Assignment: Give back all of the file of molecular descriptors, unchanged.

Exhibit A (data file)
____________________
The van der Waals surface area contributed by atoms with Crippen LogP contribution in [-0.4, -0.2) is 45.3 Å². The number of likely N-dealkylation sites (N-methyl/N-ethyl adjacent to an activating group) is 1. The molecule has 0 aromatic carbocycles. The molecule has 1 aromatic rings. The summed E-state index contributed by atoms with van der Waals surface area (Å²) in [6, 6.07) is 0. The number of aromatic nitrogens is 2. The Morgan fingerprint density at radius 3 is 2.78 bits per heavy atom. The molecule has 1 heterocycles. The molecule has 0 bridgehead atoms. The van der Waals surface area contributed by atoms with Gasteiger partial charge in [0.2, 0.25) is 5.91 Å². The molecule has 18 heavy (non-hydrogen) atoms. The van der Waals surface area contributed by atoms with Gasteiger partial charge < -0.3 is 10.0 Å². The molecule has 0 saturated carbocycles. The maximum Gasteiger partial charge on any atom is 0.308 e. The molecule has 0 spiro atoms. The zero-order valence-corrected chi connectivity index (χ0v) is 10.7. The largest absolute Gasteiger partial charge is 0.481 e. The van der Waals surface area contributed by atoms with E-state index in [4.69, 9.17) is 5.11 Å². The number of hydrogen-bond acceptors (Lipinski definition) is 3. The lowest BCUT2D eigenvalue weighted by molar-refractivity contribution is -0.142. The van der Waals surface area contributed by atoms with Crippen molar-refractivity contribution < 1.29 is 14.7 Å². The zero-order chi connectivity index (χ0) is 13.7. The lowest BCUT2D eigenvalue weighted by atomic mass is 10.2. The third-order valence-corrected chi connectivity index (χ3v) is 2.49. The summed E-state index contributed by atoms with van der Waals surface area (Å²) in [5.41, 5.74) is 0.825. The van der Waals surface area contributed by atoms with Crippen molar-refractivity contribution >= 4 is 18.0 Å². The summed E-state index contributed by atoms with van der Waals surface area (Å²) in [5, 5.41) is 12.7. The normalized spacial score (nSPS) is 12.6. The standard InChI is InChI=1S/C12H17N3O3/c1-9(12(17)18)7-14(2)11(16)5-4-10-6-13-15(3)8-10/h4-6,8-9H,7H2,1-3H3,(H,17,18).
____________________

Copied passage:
The van der Waals surface area contributed by atoms with Crippen LogP contribution in [-0.4, -0.2) is 45.3 Å². The number of likely N-dealkylation sites (N-methyl/N-ethyl adjacent to an activating group) is 1. The molecule has 0 aromatic carbocycles. The molecule has 1 aromatic rings. The summed E-state index contributed by atoms with van der Waals surface area (Å²) in [6, 6.07) is 0. The number of aromatic nitrogens is 2. The Morgan fingerprint density at radius 3 is 2.78 bits per heavy atom. The molecule has 1 heterocycles. The molecule has 0 bridgehead atoms. The van der Waals surface area contributed by atoms with Gasteiger partial charge in [0.2, 0.25) is 5.91 Å². The molecule has 18 heavy (non-hydrogen) atoms. The van der Waals surface area contributed by atoms with Gasteiger partial charge < -0.3 is 10.0 Å². The molecule has 0 saturated carbocycles. The maximum Gasteiger partial charge on any atom is 0.308 e. The molecule has 0 spiro atoms. The zero-order valence-corrected chi connectivity index (χ0v) is 10.7. The largest absolute Gasteiger partial charge is 0.481 e. The van der Waals surface area contributed by atoms with E-state index in [4.69, 9.17) is 5.11 Å². The number of hydrogen-bond acceptors (Lipinski definition) is 3. The lowest BCUT2D eigenvalue weighted by molar-refractivity contribution is -0.142. The van der Waals surface area contributed by atoms with Crippen molar-refractivity contribution < 1.29 is 14.7 Å². The zero-order chi connectivity index (χ0) is 13.7. The lowest BCUT2D eigenvalue weighted by atomic mass is 10.2. The third-order valence-corrected chi connectivity index (χ3v) is 2.49. The summed E-state index contributed by atoms with van der Waals surface area (Å²) in [5.41, 5.74) is 0.825. The van der Waals surface area contributed by atoms with Crippen molar-refractivity contribution >= 4 is 18.0 Å². The summed E-state index contributed by atoms with van der Waals surface area (Å²) in [5, 5.41) is 12.7. The normalized spacial score (nSPS) is 12.6. The standard InChI is InChI=1S/C12H17N3O3/c1-9(12(17)18)7-14(2)11(16)5-4-10-6-13-15(3)8-10/h4-6,8-9H,7H2,1-3H3,(H,17,18).